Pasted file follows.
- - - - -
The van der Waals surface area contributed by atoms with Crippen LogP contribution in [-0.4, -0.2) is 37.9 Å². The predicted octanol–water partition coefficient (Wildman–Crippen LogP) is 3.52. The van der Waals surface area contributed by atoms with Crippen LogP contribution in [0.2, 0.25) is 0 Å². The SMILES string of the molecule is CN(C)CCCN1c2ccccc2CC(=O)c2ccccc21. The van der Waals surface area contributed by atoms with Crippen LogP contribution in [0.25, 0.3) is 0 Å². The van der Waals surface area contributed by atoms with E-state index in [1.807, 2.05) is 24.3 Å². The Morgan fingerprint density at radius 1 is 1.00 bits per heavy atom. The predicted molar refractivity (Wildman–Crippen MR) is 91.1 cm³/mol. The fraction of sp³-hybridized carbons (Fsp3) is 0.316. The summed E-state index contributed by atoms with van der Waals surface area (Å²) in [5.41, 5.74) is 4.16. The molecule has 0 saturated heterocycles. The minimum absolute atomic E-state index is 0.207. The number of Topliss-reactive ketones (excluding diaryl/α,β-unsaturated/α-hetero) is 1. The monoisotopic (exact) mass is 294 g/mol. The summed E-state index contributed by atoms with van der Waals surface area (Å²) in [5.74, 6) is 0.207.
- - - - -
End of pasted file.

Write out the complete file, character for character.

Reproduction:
The van der Waals surface area contributed by atoms with Crippen LogP contribution in [-0.4, -0.2) is 37.9 Å². The predicted octanol–water partition coefficient (Wildman–Crippen LogP) is 3.52. The van der Waals surface area contributed by atoms with Crippen LogP contribution in [0.2, 0.25) is 0 Å². The SMILES string of the molecule is CN(C)CCCN1c2ccccc2CC(=O)c2ccccc21. The van der Waals surface area contributed by atoms with Crippen LogP contribution in [0.25, 0.3) is 0 Å². The van der Waals surface area contributed by atoms with E-state index in [1.807, 2.05) is 24.3 Å². The Morgan fingerprint density at radius 1 is 1.00 bits per heavy atom. The predicted molar refractivity (Wildman–Crippen MR) is 91.1 cm³/mol. The fraction of sp³-hybridized carbons (Fsp3) is 0.316. The summed E-state index contributed by atoms with van der Waals surface area (Å²) in [5.41, 5.74) is 4.16. The molecule has 0 saturated heterocycles. The minimum absolute atomic E-state index is 0.207. The number of Topliss-reactive ketones (excluding diaryl/α,β-unsaturated/α-hetero) is 1. The monoisotopic (exact) mass is 294 g/mol. The summed E-state index contributed by atoms with van der Waals surface area (Å²) in [5.74, 6) is 0.207.